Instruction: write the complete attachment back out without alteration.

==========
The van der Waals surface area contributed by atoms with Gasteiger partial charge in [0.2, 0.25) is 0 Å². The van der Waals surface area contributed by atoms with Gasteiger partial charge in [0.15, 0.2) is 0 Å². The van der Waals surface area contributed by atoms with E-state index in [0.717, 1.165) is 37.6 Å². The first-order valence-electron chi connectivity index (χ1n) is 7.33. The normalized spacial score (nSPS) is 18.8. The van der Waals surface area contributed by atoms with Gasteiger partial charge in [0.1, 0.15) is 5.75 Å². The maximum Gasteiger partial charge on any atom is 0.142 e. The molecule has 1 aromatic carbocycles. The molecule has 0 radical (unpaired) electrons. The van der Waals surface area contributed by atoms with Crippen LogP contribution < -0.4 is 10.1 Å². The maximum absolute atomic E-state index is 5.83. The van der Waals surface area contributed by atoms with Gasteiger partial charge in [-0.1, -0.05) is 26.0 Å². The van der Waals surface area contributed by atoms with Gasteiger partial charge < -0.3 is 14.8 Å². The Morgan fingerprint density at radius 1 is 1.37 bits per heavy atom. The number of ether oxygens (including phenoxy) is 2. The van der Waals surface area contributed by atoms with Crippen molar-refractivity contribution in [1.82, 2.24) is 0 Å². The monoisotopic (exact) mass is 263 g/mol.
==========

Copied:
The van der Waals surface area contributed by atoms with Gasteiger partial charge in [0.2, 0.25) is 0 Å². The van der Waals surface area contributed by atoms with Gasteiger partial charge in [0.15, 0.2) is 0 Å². The van der Waals surface area contributed by atoms with E-state index in [0.717, 1.165) is 37.6 Å². The first-order valence-electron chi connectivity index (χ1n) is 7.33. The normalized spacial score (nSPS) is 18.8. The van der Waals surface area contributed by atoms with Gasteiger partial charge in [0.1, 0.15) is 5.75 Å². The maximum Gasteiger partial charge on any atom is 0.142 e. The molecule has 1 aromatic carbocycles. The molecule has 0 radical (unpaired) electrons. The van der Waals surface area contributed by atoms with Crippen LogP contribution < -0.4 is 10.1 Å². The maximum absolute atomic E-state index is 5.83. The van der Waals surface area contributed by atoms with Gasteiger partial charge in [-0.1, -0.05) is 26.0 Å². The van der Waals surface area contributed by atoms with Gasteiger partial charge < -0.3 is 14.8 Å². The Morgan fingerprint density at radius 1 is 1.37 bits per heavy atom. The number of ether oxygens (including phenoxy) is 2. The van der Waals surface area contributed by atoms with Crippen molar-refractivity contribution in [1.82, 2.24) is 0 Å². The monoisotopic (exact) mass is 263 g/mol.